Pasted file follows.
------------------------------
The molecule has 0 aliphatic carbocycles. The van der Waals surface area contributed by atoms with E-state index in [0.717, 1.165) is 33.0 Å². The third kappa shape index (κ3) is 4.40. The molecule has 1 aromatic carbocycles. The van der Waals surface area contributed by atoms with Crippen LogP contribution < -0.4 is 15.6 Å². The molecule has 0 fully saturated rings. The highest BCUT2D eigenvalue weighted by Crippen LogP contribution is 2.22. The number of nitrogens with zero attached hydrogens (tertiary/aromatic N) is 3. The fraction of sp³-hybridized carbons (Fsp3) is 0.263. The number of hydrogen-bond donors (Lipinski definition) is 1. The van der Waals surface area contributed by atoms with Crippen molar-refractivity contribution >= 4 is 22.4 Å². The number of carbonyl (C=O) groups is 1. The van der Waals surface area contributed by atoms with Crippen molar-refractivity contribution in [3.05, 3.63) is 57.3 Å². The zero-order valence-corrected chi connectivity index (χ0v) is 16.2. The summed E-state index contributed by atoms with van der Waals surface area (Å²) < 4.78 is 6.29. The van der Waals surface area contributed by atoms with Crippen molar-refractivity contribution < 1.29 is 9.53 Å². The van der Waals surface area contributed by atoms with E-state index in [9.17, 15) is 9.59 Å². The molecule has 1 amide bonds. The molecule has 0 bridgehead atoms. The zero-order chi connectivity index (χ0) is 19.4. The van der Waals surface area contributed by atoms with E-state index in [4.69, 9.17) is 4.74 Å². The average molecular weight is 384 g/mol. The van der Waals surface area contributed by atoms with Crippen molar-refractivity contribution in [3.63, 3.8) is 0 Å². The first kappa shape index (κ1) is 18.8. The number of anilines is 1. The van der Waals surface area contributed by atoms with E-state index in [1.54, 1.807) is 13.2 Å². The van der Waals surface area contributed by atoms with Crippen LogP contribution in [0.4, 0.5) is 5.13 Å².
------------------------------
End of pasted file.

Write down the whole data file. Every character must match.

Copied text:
The molecule has 0 aliphatic carbocycles. The van der Waals surface area contributed by atoms with E-state index in [0.717, 1.165) is 33.0 Å². The third kappa shape index (κ3) is 4.40. The molecule has 1 aromatic carbocycles. The van der Waals surface area contributed by atoms with Crippen LogP contribution < -0.4 is 15.6 Å². The molecule has 0 fully saturated rings. The highest BCUT2D eigenvalue weighted by Crippen LogP contribution is 2.22. The number of nitrogens with zero attached hydrogens (tertiary/aromatic N) is 3. The fraction of sp³-hybridized carbons (Fsp3) is 0.263. The number of hydrogen-bond donors (Lipinski definition) is 1. The van der Waals surface area contributed by atoms with Crippen molar-refractivity contribution >= 4 is 22.4 Å². The number of carbonyl (C=O) groups is 1. The van der Waals surface area contributed by atoms with Crippen molar-refractivity contribution in [3.05, 3.63) is 57.3 Å². The zero-order valence-corrected chi connectivity index (χ0v) is 16.2. The summed E-state index contributed by atoms with van der Waals surface area (Å²) < 4.78 is 6.29. The van der Waals surface area contributed by atoms with Crippen molar-refractivity contribution < 1.29 is 9.53 Å². The van der Waals surface area contributed by atoms with E-state index in [9.17, 15) is 9.59 Å². The molecule has 1 amide bonds. The molecule has 0 bridgehead atoms. The zero-order chi connectivity index (χ0) is 19.4. The van der Waals surface area contributed by atoms with E-state index in [4.69, 9.17) is 4.74 Å². The average molecular weight is 384 g/mol. The van der Waals surface area contributed by atoms with Crippen molar-refractivity contribution in [3.63, 3.8) is 0 Å². The first kappa shape index (κ1) is 18.8. The number of anilines is 1. The van der Waals surface area contributed by atoms with E-state index in [1.54, 1.807) is 13.2 Å². The van der Waals surface area contributed by atoms with Crippen LogP contribution in [0.4, 0.5) is 5.13 Å².